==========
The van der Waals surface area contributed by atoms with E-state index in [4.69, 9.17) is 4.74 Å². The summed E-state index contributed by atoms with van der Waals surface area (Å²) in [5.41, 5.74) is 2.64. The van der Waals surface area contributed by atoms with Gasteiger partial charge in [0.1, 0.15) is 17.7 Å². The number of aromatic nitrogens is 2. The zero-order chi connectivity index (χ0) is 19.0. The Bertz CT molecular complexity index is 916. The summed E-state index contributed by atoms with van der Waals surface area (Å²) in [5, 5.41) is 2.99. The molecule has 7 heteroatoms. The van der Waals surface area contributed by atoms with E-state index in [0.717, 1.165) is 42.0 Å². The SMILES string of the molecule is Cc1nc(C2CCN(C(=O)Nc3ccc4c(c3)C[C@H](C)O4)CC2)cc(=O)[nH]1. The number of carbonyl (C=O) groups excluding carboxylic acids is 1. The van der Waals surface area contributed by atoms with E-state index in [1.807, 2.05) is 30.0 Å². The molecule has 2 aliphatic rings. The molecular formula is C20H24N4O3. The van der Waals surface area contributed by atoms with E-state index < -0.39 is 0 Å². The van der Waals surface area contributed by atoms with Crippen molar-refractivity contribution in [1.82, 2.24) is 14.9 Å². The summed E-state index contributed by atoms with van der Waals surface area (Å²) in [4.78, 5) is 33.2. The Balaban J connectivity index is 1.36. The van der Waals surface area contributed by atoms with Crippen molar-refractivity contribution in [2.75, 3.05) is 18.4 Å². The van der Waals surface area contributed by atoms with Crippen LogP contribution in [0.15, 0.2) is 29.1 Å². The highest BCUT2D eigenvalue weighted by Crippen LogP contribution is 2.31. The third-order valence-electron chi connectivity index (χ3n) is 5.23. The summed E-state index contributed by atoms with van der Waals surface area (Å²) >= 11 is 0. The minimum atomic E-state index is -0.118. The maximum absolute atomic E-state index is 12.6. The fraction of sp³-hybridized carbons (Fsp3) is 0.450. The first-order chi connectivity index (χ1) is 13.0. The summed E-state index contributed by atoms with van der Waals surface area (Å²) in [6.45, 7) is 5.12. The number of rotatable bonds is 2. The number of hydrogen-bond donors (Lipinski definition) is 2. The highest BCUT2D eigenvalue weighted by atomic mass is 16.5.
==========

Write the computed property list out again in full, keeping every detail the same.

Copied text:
The van der Waals surface area contributed by atoms with E-state index in [4.69, 9.17) is 4.74 Å². The summed E-state index contributed by atoms with van der Waals surface area (Å²) in [5.41, 5.74) is 2.64. The van der Waals surface area contributed by atoms with Gasteiger partial charge in [0.1, 0.15) is 17.7 Å². The number of aromatic nitrogens is 2. The zero-order chi connectivity index (χ0) is 19.0. The Bertz CT molecular complexity index is 916. The summed E-state index contributed by atoms with van der Waals surface area (Å²) in [5, 5.41) is 2.99. The molecule has 7 heteroatoms. The van der Waals surface area contributed by atoms with E-state index in [0.717, 1.165) is 42.0 Å². The SMILES string of the molecule is Cc1nc(C2CCN(C(=O)Nc3ccc4c(c3)C[C@H](C)O4)CC2)cc(=O)[nH]1. The number of carbonyl (C=O) groups excluding carboxylic acids is 1. The van der Waals surface area contributed by atoms with E-state index in [1.807, 2.05) is 30.0 Å². The molecule has 2 aliphatic rings. The molecular formula is C20H24N4O3. The van der Waals surface area contributed by atoms with E-state index < -0.39 is 0 Å². The van der Waals surface area contributed by atoms with Crippen molar-refractivity contribution in [1.82, 2.24) is 14.9 Å². The summed E-state index contributed by atoms with van der Waals surface area (Å²) in [4.78, 5) is 33.2. The Balaban J connectivity index is 1.36. The van der Waals surface area contributed by atoms with Crippen molar-refractivity contribution in [2.75, 3.05) is 18.4 Å². The van der Waals surface area contributed by atoms with Crippen LogP contribution in [0.15, 0.2) is 29.1 Å². The highest BCUT2D eigenvalue weighted by Crippen LogP contribution is 2.31. The third-order valence-electron chi connectivity index (χ3n) is 5.23. The summed E-state index contributed by atoms with van der Waals surface area (Å²) >= 11 is 0. The minimum atomic E-state index is -0.118. The maximum absolute atomic E-state index is 12.6. The fraction of sp³-hybridized carbons (Fsp3) is 0.450. The first-order chi connectivity index (χ1) is 13.0. The summed E-state index contributed by atoms with van der Waals surface area (Å²) in [6.45, 7) is 5.12. The number of rotatable bonds is 2. The number of hydrogen-bond donors (Lipinski definition) is 2. The highest BCUT2D eigenvalue weighted by atomic mass is 16.5.